In this day and age stress surrounds us. It comes at us from all angles: work, home, family, and our physical health. Each of us have developed various ways to cope with stress so that we can overcome such challenges. But what is too much stress and what does it create in us? You’ve heard co-workers or even yourself saying it, “I’m burnt out!”
The line between stress and burnout is a blurred one, and it’s often difficult to see where one ends and the other begins. Burnout is the accumulation of unchecked and built up stress over a period of time. Think of burnout as the larger, meaner, older brother of stress. It requires stress to exist, but you can have stress without being burnt out. So how do you know the difference? Here are a few key signs.
Stress and fatigue are a daily experience for most. With stress there is an end in sight, but getting there may be difficult. Burnout on the other hand is a cycle of negative emotions and withdrawal that result from investing too much into something emotionally, intellectually, or physically without doing anything to restore yourself.
Experiencing large amounts of stress is often enough of a reason for folks to seek out the assistance from a psychologist. However, with burnout it is imperative to seek out professional help as its main symptoms encourage further and further isolation and withdrawal, potentially to the point of depression. Whether you’re stressed, fatigued, or burnt out, a psychologist like myself can help you overcome your challenges.
Whether it’s work stress, relationship issues, or trouble sleeping, Doctor On Demand has a therapist that will work with you on a personalized plan to achieve your goal.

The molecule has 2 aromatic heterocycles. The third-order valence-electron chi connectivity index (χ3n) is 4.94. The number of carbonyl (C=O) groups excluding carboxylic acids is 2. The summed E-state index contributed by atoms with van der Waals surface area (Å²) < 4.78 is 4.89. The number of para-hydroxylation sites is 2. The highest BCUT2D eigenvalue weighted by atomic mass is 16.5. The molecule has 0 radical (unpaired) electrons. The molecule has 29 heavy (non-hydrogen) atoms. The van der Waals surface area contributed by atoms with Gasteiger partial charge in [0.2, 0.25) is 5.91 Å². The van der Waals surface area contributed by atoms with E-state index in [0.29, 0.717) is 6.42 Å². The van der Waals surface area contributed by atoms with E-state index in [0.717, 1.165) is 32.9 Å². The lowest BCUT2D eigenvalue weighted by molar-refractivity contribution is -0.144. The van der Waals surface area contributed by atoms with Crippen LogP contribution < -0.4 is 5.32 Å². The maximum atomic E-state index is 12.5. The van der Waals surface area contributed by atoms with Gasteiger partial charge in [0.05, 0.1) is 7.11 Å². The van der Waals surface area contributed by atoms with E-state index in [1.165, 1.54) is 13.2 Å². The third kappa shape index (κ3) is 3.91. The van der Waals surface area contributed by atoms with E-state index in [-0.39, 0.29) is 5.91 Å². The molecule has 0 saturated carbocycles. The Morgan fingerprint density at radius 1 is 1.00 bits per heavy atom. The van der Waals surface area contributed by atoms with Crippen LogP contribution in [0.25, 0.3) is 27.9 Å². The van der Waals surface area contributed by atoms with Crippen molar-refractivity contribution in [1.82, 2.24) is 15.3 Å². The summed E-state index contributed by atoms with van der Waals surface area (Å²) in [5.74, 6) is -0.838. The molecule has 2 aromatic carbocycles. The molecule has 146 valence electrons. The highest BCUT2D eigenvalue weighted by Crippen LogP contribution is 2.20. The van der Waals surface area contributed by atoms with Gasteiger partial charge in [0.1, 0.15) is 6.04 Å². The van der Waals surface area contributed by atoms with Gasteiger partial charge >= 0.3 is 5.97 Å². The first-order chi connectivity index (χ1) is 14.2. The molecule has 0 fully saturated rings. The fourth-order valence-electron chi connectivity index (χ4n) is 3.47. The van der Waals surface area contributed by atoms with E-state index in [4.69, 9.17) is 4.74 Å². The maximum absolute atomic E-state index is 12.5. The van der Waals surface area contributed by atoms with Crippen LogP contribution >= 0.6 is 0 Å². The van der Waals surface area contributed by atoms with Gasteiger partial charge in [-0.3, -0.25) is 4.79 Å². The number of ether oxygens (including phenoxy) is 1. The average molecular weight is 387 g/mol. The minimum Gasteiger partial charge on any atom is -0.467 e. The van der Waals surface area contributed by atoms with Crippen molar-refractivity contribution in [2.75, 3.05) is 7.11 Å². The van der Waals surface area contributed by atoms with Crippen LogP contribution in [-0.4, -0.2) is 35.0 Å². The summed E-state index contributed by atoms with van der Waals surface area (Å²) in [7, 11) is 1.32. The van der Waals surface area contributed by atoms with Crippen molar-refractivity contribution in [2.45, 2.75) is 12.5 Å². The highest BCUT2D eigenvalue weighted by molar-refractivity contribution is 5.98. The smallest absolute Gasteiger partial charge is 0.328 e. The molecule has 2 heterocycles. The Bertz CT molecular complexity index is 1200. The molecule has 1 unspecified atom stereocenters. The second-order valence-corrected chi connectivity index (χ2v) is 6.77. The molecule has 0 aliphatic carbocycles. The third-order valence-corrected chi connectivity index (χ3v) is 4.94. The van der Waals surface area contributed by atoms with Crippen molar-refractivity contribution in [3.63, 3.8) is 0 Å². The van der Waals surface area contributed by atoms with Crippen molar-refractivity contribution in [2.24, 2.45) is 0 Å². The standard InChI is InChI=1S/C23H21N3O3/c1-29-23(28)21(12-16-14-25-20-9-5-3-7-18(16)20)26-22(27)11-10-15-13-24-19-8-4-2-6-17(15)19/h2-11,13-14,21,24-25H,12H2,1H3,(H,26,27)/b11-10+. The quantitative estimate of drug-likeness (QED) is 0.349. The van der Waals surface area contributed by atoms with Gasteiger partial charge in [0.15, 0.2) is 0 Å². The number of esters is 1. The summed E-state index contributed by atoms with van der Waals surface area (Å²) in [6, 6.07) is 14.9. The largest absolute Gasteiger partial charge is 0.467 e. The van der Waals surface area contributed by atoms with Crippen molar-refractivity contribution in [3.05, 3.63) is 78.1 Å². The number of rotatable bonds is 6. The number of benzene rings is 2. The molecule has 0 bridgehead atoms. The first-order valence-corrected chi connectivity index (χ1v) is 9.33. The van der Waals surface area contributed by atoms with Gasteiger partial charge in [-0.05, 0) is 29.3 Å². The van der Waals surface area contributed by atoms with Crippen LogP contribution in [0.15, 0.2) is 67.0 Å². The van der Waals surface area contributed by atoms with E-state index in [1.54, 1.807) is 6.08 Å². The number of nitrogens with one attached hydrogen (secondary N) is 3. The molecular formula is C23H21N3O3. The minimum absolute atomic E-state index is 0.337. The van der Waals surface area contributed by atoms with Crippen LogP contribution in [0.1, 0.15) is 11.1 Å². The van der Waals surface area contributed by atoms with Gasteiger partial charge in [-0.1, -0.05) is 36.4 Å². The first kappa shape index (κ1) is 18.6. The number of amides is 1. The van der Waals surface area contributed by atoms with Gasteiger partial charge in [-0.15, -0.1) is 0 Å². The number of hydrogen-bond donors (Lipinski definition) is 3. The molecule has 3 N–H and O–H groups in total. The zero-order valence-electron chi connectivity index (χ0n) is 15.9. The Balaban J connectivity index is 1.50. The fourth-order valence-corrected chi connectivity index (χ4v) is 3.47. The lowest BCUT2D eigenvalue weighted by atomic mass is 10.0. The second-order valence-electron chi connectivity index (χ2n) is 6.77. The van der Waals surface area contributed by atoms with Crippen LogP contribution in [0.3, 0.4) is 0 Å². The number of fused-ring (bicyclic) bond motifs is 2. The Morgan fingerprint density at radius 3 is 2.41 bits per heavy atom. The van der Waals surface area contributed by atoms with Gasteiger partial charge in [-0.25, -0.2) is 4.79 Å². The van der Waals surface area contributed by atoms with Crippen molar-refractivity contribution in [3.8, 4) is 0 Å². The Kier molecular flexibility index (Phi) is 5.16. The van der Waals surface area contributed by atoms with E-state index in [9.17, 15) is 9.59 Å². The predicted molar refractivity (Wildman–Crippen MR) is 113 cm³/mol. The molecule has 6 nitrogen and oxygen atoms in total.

About the author
Dr. Craig Dike earned his doctorate in clinical psychology at the University of Indianapolis in Indianapolis, Indiana. He completed his internship training at the Texas State University Counseling Center and his post-doctoral training at San Diego VA specializing in psychiatric rehabilitation and evidence based interventions for severe mental illness. His theoretical orientation is primarily cognitive-behavioral with third-wave influences. He is skilled in the application of empirically-supported group and individual treatments for anxiety, mood, and psychotic disorders. Dr. Dike has clinical and research interests in: metacognition, meditation, behavioral/functional genomics, biopsychosocial models of psychosis, recovery oriented interventions, neurobiology of psychological change, exposure based treatments for anxiety disorders, and CBT for psychosis. In his free time Dr. Dike enjoys spending time with his children, family and friends, traveling, listening to music, hiking and enjoying nature, discovering great local restaurants, and watching his favorite sports of American and English football.